Archaeological findings indicate that the area around Cocullo has been inhabited since prehistoric times. Stone tools dating from the Lower and Middle Paleolithic periods (about 100,000 years ago) have been found in the mountains east of town (Mount Pietrafitta, Rotta dei Bovi and Mount Prezza). These tools were used by bands of nomadic hunters who during that period ventured deep into the region, even at high altitudes, in search of large prey.
A bronze disc-type fibula (brooch) from the Iron Age (first millennium BC) was also found near Casale. It was decorated with a swastika-type design and a double row of dots along the edge, and probably came from a tomb.
Around the 5th century BC, the inhabitants of Abruzzo began to divide into more specific ethnic groups: the Peligni, the Vestini, the Marsi, etc. Recent studies tend to place Cocullo, and the Sagittario Valley in general, within the territory of the Peligni, given similarities in the burial sites and in objects found in various parts of the region.
The most ancient burial goods discovered near Cocullo confirm the presence of a settlement as early as the 6th and 5th centuries BC – perhaps the same as the one established during the Iron Age. Unfortunately, the information relating to the later period is also very tenuous. We do not know where the village was located at the time – perhaps uphill from the pre-Roman burial site, which is southwest of present-day Casale.
A larger volume of archaeological evidence – all of it from burial grounds – is available starting from the 4th century BC. During that period, tombs consisted of rectangular graves dug in the ground, then lined and covered with stone slabs. They are known as “stone box tombs”. The goods found in the graves were primarily of local origin, and consisted of pottery and a few metal objects, mostly related to weapons. One tomb, whose owner was obviously well-to-do, contained metal vases and jewelry, including 11 bronze fibulas, an amber pendant depicting a small female head, and granules made of the same material. The grave goods, all dating from the 4th and 3rd centuries BC, were of a type available locally (for example, goblets decorated with black paint) or in areas along the Adriatic coast or further north. This suggests that there was contact not only with people in the Peligna Valley and the Marsica, but also with territories further afield.
At present, the pre-Roman period is the one for which we have the most evidence in the area around Cocullo, most of it in the form of burial goods. Further proof that a pre-Roman settlement existed near Casale is provided by the discovery of the stipe votiva (depository of religious offerings) of a shrine, which might have been located outside the settlement, but not far from it. The little bronze objects (now lost) contained in the depository resembled those frequently found in pre-Roman shrines in the Abruzzo region.
As regards the Roman imperial period (1st century BC and later), there is scant archaeological data to support the existence of a city not far from the Via Valeria, as reported by the Greek historian and geographer Strabo. For the Roman period per se, all that has been found, other than a few tombs about which we cannot be certain, are remnants of dwellings, perhaps from the urban settlement.
The archaeologist De Nino refers to a pago (village) supposedly situated near Triana. The most conclusive proof of the existence of a settlement during the Roman period is a mosaic floor uncovered in Casale in the late 1950s; the archival records mention a simple white tessellation traceable to the Roman era. The floor could have been part of an isolated building or, more likely, a group of dwellings, but the scant data in our possession does not make it possible to formulate more precise theories. Numerous fragments of Roman-era pottery, chiefly from roofing tiles, continue nevertheless to be found in the area.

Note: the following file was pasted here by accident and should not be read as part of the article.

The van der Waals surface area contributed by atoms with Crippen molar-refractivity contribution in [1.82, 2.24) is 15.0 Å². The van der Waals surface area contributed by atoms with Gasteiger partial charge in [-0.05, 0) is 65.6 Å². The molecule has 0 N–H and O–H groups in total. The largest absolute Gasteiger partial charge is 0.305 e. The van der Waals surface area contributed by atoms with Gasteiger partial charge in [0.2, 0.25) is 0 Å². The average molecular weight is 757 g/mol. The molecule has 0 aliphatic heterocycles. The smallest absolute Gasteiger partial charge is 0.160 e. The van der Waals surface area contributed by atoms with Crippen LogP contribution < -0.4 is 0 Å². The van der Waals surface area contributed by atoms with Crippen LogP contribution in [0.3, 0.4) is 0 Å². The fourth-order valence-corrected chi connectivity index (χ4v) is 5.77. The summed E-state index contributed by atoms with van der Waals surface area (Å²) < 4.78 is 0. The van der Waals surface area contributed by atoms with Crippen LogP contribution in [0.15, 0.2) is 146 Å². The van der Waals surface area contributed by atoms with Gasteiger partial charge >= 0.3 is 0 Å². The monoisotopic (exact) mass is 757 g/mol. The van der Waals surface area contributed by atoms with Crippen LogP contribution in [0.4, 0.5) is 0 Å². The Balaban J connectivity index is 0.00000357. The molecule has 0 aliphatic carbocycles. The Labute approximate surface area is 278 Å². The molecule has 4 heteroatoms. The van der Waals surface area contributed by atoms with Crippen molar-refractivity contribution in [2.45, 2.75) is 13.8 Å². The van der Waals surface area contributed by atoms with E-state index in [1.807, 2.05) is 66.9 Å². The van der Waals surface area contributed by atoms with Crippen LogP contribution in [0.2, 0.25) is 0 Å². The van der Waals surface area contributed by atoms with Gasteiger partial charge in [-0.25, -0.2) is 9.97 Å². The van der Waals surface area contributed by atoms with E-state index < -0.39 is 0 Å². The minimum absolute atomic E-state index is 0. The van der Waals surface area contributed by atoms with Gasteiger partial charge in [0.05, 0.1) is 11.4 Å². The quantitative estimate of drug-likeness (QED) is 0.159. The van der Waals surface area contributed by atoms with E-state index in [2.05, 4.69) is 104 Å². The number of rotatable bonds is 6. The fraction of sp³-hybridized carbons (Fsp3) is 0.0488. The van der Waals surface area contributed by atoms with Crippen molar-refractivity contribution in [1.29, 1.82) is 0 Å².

There is very little information regarding the burial site from the same period, but the presence of tombs designed to contain cremation urns (as witnessed by the chest-type cinerary urn mentioned by De Nino), as well as funeral inscriptions from that period, suggest that in the 1st and 2nd centuries AD the necropolis was also located near Casale.
Perhaps this was the burial site for the city mentioned by Strabo, which he placed near the Via Valeria and which probably extended toward the adjacent Peligna Valley. Some experts think that, because the Cocullo territory was not organized into a municipality during the Roman period, it may have come under the ambit of Sulmona, or was perhaps part of the wider Peligno territory, especially since the names found on (the admittedly few) epigraphs from that period belong to people known to have inhabited the coeval Roman municipalities of Sulmo and Corfinium.
As for transportation routes, De Nino mentions the ruins of an ancient road in the vicinity of Castiglioni, Costa Larga and La Defensa, located in a middle-altitude area northeast of present-day Casale. He says that the road was called Via Saracena, was cut partly into the rock, and was about eight metres wide. Wonterghem refers to a north-south road that originated in the Conca Subequana and that went from Statulae (near present-day Goriano Sicoli) to Cocullo and then Anversa, where it joined the Via Saracena. The Via Valeria, referred to by Strabo, had existed since the time of the republic. Before it was rebuilt under the emperor Claudius, in the middle of the 1st century AD, it must have come from Marruvium (San Benedetto dei Marsi), crossed the mountain pass at Carrito, and (as Strabo says) passed not far from ancient Cocullo (about six Roman miles away), before continuing to Corfinio and the Adriatic coast.